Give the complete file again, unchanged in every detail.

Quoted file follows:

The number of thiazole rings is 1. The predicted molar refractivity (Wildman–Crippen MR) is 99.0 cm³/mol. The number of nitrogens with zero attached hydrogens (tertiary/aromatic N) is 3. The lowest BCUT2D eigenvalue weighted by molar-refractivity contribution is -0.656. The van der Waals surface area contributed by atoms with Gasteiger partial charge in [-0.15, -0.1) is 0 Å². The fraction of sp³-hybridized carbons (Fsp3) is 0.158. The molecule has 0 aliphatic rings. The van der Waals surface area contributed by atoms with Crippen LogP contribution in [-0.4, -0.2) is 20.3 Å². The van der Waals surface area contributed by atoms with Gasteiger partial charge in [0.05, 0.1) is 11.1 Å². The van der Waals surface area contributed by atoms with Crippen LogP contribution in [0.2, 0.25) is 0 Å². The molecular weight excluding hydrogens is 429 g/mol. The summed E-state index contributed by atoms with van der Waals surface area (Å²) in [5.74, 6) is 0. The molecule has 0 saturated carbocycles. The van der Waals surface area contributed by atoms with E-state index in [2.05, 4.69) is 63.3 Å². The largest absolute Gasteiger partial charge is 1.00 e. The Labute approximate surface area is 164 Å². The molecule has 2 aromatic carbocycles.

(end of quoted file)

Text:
The number of thiazole rings is 1. The predicted molar refractivity (Wildman–Crippen MR) is 99.0 cm³/mol. The number of nitrogens with zero attached hydrogens (tertiary/aromatic N) is 3. The lowest BCUT2D eigenvalue weighted by molar-refractivity contribution is -0.656. The van der Waals surface area contributed by atoms with Gasteiger partial charge in [-0.15, -0.1) is 0 Å². The fraction of sp³-hybridized carbons (Fsp3) is 0.158. The molecule has 0 aliphatic rings. The van der Waals surface area contributed by atoms with Crippen LogP contribution in [-0.4, -0.2) is 20.3 Å². The van der Waals surface area contributed by atoms with Gasteiger partial charge in [0.05, 0.1) is 11.1 Å². The van der Waals surface area contributed by atoms with Crippen LogP contribution in [0.2, 0.25) is 0 Å². The molecular weight excluding hydrogens is 429 g/mol. The summed E-state index contributed by atoms with van der Waals surface area (Å²) in [5.74, 6) is 0. The molecule has 0 saturated carbocycles. The van der Waals surface area contributed by atoms with E-state index in [2.05, 4.69) is 63.3 Å². The largest absolute Gasteiger partial charge is 1.00 e. The Labute approximate surface area is 164 Å². The molecule has 2 aromatic carbocycles.